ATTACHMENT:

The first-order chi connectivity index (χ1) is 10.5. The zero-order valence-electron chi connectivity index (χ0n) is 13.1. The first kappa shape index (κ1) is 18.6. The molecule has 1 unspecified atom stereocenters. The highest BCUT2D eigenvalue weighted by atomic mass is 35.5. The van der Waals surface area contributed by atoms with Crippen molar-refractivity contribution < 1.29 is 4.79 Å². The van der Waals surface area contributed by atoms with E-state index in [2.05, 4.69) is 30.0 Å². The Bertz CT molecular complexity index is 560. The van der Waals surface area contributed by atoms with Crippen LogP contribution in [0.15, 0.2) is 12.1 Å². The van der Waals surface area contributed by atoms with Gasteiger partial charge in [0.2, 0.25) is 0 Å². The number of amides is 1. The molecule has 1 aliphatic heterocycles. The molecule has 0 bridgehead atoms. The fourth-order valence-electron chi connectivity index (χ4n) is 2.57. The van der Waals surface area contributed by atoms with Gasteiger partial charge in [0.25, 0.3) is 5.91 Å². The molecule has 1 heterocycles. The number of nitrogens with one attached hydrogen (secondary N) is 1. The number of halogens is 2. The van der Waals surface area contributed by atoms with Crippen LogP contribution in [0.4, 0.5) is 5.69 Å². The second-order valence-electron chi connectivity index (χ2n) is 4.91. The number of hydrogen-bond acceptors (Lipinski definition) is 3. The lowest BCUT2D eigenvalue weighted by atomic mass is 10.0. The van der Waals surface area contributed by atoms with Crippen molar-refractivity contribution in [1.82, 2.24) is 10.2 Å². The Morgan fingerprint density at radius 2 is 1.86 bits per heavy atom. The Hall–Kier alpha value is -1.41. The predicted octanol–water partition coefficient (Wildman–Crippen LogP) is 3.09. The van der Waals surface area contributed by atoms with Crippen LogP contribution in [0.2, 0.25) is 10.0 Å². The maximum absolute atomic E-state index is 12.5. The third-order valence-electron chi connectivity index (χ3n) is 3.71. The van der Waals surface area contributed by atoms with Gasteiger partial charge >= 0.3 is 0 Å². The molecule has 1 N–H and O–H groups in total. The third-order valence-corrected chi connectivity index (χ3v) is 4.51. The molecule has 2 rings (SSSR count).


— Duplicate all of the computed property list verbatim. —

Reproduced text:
The first-order chi connectivity index (χ1) is 10.5. The zero-order valence-electron chi connectivity index (χ0n) is 13.1. The first kappa shape index (κ1) is 18.6. The molecule has 1 unspecified atom stereocenters. The highest BCUT2D eigenvalue weighted by atomic mass is 35.5. The van der Waals surface area contributed by atoms with Crippen molar-refractivity contribution < 1.29 is 4.79 Å². The van der Waals surface area contributed by atoms with E-state index in [2.05, 4.69) is 30.0 Å². The Bertz CT molecular complexity index is 560. The van der Waals surface area contributed by atoms with Crippen LogP contribution in [0.15, 0.2) is 12.1 Å². The van der Waals surface area contributed by atoms with Gasteiger partial charge in [0.2, 0.25) is 0 Å². The number of amides is 1. The molecule has 1 aliphatic heterocycles. The molecule has 0 bridgehead atoms. The fourth-order valence-electron chi connectivity index (χ4n) is 2.57. The van der Waals surface area contributed by atoms with Gasteiger partial charge in [0.25, 0.3) is 5.91 Å². The molecule has 1 heterocycles. The number of nitrogens with one attached hydrogen (secondary N) is 1. The number of halogens is 2. The van der Waals surface area contributed by atoms with Crippen LogP contribution in [0.4, 0.5) is 5.69 Å². The second-order valence-electron chi connectivity index (χ2n) is 4.91. The number of hydrogen-bond acceptors (Lipinski definition) is 3. The lowest BCUT2D eigenvalue weighted by atomic mass is 10.0. The van der Waals surface area contributed by atoms with Crippen molar-refractivity contribution in [1.82, 2.24) is 10.2 Å². The Morgan fingerprint density at radius 2 is 1.86 bits per heavy atom. The Hall–Kier alpha value is -1.41. The predicted octanol–water partition coefficient (Wildman–Crippen LogP) is 3.09. The van der Waals surface area contributed by atoms with Crippen LogP contribution in [0.2, 0.25) is 10.0 Å². The maximum absolute atomic E-state index is 12.5. The third-order valence-electron chi connectivity index (χ3n) is 3.71. The van der Waals surface area contributed by atoms with Gasteiger partial charge >= 0.3 is 0 Å². The molecule has 1 N–H and O–H groups in total. The third-order valence-corrected chi connectivity index (χ3v) is 4.51. The molecule has 2 rings (SSSR count).